Much of the news lately, at least in the US, has been dominated by the sexual abuse scandal in the Catholic Church. I find this degree of coverage surprising because (1) this is really nothing new (it was extensively covered in the early 90's as well, with no apparent change in the Catholic Church as a consequence), and (2) that the abuse has sparked so much interest in the 'lay' community to warrent extensive coverage.
As I was sexually abused by a priest at the age of 17, I know such stories are not beyond the realm of truth, particularly since I know that I was not not the only victim of my abuser. My particular abuse was made that much more tragic because I was in counselling with this priest to attempt to heal the effects of paternal incest and maternal emotional and physical abuse. What this priest did, in effect, was to let me know that virtually no person in authority can be trusted to abstain from inflicting severe harm on those dependent on the particular form of authority in question.
I have since become aware that it was, perhaps, my reliance on authority that was the problem....as witnessed in my odyssey through the mental health system. It strikes me that abuse by religious leaders is qualitatively no different than abuse in therapy.
The same elements are present: A relationship between a person viewed as an authority with one viewed as needing 'guidance' or 'healing' -- which occurs within a self-governing, closed system wherein input from clients or 'lay' people is either discounted or discouraged. In other words, both of these types of relationships are, in effect, 'beyond the law' as there lacks a system of checks-and- balances present in other systems (such as, to a small extent, within our political systems).
Abuse has been known to be rampant in other closed systems -- within other religious groups, and within well-known (and not so well-known) cults. So, it should come as no surprise that a closed system spawns abuse. It is my opinion that the news coverage granted to this most recent of scandals is evidence that something very important may be happening within modern society.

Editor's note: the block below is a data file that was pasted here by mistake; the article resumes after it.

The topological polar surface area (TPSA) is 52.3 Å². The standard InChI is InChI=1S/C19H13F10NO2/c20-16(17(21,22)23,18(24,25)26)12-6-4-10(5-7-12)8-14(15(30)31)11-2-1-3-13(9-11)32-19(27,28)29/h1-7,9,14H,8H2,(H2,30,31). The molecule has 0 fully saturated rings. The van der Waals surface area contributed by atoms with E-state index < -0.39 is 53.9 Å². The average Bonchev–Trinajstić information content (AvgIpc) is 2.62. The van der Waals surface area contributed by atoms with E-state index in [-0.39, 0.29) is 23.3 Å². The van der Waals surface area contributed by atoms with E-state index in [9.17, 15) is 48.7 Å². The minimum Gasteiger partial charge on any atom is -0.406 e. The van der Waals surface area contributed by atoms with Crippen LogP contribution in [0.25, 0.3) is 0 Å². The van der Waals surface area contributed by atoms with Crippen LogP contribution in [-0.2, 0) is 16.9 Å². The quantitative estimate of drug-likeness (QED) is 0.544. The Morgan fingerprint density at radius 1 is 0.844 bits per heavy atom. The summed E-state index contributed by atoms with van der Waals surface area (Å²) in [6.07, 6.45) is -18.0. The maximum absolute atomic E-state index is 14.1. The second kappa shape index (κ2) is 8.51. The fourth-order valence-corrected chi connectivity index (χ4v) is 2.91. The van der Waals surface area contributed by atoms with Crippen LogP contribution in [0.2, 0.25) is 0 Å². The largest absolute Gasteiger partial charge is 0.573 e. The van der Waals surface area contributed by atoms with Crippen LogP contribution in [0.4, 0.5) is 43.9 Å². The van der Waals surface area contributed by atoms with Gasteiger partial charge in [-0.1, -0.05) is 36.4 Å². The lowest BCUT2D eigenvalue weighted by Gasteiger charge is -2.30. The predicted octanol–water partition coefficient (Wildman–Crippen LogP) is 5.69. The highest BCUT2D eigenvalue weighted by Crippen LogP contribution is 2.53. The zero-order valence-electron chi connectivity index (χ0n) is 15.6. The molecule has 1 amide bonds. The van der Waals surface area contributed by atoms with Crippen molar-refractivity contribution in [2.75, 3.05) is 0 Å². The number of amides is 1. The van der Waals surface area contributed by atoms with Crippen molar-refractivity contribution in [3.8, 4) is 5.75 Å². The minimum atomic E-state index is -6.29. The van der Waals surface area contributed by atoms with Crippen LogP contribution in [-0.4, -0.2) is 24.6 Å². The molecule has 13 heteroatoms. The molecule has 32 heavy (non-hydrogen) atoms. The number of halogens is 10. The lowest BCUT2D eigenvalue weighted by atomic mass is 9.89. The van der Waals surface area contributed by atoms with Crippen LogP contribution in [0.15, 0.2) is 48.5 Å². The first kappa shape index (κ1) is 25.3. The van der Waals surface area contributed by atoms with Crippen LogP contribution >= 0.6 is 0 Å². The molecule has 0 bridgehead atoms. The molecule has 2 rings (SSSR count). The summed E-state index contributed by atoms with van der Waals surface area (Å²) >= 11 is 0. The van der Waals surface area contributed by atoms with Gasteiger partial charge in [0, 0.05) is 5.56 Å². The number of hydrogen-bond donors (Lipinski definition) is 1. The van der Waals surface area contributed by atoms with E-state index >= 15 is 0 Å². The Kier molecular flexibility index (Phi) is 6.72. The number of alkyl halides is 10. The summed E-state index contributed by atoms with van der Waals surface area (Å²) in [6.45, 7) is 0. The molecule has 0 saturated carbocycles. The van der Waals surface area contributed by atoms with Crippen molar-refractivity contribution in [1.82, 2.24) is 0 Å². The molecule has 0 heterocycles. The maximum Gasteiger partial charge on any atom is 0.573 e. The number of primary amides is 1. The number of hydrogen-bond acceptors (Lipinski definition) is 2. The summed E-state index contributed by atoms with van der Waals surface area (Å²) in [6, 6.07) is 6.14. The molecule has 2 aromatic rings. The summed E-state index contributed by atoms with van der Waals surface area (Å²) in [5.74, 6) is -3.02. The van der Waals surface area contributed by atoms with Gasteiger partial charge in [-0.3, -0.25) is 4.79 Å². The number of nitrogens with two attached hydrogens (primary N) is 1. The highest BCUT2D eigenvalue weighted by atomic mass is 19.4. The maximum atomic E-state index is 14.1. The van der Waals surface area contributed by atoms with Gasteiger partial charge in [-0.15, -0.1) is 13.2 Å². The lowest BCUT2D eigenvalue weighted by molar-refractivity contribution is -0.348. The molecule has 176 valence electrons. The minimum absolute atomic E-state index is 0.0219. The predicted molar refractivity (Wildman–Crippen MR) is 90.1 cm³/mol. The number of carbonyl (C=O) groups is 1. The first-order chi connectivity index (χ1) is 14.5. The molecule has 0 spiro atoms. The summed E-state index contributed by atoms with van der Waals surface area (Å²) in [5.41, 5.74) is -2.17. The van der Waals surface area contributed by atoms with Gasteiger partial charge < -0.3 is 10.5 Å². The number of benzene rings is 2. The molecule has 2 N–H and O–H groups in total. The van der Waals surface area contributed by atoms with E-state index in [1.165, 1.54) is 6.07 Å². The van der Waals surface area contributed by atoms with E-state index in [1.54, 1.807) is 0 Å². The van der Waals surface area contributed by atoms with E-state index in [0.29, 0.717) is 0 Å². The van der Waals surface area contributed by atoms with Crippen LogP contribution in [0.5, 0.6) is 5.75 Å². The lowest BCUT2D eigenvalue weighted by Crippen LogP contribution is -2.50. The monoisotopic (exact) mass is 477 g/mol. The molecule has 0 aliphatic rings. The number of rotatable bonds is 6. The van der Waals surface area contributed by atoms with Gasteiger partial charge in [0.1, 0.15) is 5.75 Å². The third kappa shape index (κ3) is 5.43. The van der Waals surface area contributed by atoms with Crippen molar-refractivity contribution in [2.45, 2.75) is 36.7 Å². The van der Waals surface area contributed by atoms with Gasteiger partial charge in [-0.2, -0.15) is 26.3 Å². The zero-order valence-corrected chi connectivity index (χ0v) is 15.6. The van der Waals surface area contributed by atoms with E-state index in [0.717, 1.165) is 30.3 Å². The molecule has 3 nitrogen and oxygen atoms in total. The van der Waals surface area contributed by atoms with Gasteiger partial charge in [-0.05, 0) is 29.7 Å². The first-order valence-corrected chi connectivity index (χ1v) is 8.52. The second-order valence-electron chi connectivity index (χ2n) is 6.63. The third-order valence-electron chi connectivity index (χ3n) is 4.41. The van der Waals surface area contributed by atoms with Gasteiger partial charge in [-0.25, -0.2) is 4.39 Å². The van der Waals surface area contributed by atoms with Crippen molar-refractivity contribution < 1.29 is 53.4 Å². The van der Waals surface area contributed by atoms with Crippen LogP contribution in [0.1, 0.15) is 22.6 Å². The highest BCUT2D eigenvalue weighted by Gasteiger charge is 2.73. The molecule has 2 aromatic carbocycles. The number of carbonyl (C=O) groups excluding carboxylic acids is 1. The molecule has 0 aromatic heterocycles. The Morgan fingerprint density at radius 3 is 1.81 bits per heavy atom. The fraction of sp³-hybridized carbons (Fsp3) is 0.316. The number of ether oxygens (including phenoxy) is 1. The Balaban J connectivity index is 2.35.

Perhaps we, as adults, are finally 'growing up' and are becoming aware that, once we give our power over to a perceived authority figure, we lose a tremendous amount. We lose our sense of self, we lose sight of how important it is to remain true to ourselves, and we lose our ability to discern (at least temporarily) that negative behavior of so-called authority figures is, in fact, negative.
Perhaps most important, we lose sight of the fact that we are adults who have been endowed with the gifts of self-insight and free will. In effect, we allow ourselves to become prisoners of 'authority'. Perhaps the time is finally arriving that we will, at long last, know that we are each our own ultimate authorities -- and that no one, whether that person be church leader, therapist, medical doctor, or teacher, can tell us more about ourselves, and what is good for us, than we ourselves can. Perhaps the time is coming when we will stop searching for the 'magic bullet' outside ourselves."